In a forward-thinking article, McKinsey’s Markus Löffler and Andreas Tschiesner discuss the future of manufacturing with Siegfried Dais, deputy chairman of the board of management at German engineering company Robert Bosch GmbH, and Heinz Derenbach, CEO of Bosch Software Innovations GmbH. Front and central is the concept of the Internet of Things, which, through sensors and actuators, allows the physical world to become a type of information system. “The Internet of Things has already set in motion the idea of a fourth industrial revolution—a new wave of technological changes that will decentralize production control and trigger a paradigm shift in manufacturing.” The question is how will this shift affect production processes in manufacturing, and in particular the supply chain and supplier network. A couple highlights (directly quoted):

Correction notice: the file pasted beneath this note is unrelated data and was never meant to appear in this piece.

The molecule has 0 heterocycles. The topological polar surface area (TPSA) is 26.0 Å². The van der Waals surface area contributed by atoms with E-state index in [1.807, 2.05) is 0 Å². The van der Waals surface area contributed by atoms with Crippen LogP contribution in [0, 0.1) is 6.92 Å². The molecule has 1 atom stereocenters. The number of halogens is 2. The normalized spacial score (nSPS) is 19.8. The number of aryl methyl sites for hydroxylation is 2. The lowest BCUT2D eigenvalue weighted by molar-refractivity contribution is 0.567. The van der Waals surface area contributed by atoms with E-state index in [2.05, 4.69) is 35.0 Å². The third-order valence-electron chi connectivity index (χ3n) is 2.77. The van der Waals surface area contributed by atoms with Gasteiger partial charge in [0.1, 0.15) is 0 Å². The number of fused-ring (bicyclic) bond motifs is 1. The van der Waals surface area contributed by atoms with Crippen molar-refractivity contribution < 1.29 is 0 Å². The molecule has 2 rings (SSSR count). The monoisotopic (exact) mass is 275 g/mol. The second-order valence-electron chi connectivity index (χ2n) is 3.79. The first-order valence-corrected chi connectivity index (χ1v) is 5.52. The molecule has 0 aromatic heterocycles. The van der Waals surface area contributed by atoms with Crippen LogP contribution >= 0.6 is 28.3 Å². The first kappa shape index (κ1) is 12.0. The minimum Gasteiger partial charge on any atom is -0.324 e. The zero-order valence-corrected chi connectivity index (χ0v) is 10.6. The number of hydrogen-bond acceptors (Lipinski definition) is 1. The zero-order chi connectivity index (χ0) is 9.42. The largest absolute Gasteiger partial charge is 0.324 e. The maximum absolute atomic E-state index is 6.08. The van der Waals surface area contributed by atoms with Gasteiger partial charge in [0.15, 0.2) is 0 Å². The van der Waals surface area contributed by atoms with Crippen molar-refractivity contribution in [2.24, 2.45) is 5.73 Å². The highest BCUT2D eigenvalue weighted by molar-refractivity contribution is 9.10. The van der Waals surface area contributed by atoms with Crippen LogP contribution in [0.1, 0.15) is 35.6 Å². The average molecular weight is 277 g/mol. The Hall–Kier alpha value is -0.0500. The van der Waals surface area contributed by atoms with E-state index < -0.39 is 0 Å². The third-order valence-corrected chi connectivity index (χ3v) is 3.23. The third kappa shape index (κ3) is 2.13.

- [The Internet of Things] will make logistics and the supplier network grow enormously more complicated. Although lean manufacturing can certainly reduce inventories, manufacturers will need to coordinate with more and more suppliers—often globally, and with longer transport times, more manufacturing steps, and significantly more parties.
- Most companies think of physical flows—meaning the flow of material components through the supply chain—as separate from information flows and then consider how and where to coordinate and synchronize them. After the fourth industrial revolution, there will no longer be a difference between information and materials, because products will be inextricably linked to “their” information.